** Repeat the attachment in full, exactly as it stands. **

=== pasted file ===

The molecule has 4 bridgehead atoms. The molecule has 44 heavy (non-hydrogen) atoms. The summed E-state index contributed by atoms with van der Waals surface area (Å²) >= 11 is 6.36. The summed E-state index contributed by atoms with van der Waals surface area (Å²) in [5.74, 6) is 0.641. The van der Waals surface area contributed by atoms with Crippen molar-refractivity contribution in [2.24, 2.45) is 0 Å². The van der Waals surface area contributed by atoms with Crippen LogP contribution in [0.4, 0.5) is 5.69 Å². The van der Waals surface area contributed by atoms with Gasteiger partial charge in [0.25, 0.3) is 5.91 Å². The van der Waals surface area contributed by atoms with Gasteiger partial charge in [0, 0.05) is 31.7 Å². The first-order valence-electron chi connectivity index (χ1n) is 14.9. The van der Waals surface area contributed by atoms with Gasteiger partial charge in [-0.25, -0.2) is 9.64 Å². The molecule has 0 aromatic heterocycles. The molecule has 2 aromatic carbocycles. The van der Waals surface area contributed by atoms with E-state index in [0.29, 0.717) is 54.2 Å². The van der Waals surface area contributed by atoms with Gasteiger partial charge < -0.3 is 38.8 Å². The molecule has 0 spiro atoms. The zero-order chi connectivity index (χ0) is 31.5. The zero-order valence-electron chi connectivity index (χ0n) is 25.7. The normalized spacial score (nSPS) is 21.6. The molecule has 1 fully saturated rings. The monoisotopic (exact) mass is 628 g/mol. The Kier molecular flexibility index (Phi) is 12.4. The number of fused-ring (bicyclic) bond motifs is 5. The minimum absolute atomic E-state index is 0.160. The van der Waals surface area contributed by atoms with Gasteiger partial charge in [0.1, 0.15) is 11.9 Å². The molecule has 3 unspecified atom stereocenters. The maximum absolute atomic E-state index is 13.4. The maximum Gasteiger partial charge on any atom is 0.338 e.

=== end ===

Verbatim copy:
The molecule has 4 bridgehead atoms. The molecule has 44 heavy (non-hydrogen) atoms. The summed E-state index contributed by atoms with van der Waals surface area (Å²) >= 11 is 6.36. The summed E-state index contributed by atoms with van der Waals surface area (Å²) in [5.74, 6) is 0.641. The van der Waals surface area contributed by atoms with Crippen molar-refractivity contribution in [2.24, 2.45) is 0 Å². The van der Waals surface area contributed by atoms with Crippen LogP contribution in [0.4, 0.5) is 5.69 Å². The van der Waals surface area contributed by atoms with Gasteiger partial charge in [0.25, 0.3) is 5.91 Å². The van der Waals surface area contributed by atoms with Gasteiger partial charge in [0, 0.05) is 31.7 Å². The first-order valence-electron chi connectivity index (χ1n) is 14.9. The van der Waals surface area contributed by atoms with Gasteiger partial charge in [-0.25, -0.2) is 9.64 Å². The molecule has 0 aromatic heterocycles. The molecule has 2 aromatic carbocycles. The van der Waals surface area contributed by atoms with E-state index in [0.29, 0.717) is 54.2 Å². The van der Waals surface area contributed by atoms with Gasteiger partial charge < -0.3 is 38.8 Å². The molecule has 0 spiro atoms. The zero-order chi connectivity index (χ0) is 31.5. The zero-order valence-electron chi connectivity index (χ0n) is 25.7. The normalized spacial score (nSPS) is 21.6. The molecule has 1 fully saturated rings. The monoisotopic (exact) mass is 628 g/mol. The Kier molecular flexibility index (Phi) is 12.4. The number of fused-ring (bicyclic) bond motifs is 5. The minimum absolute atomic E-state index is 0.160. The van der Waals surface area contributed by atoms with Gasteiger partial charge in [0.1, 0.15) is 11.9 Å². The molecule has 3 unspecified atom stereocenters. The maximum absolute atomic E-state index is 13.4. The maximum Gasteiger partial charge on any atom is 0.338 e.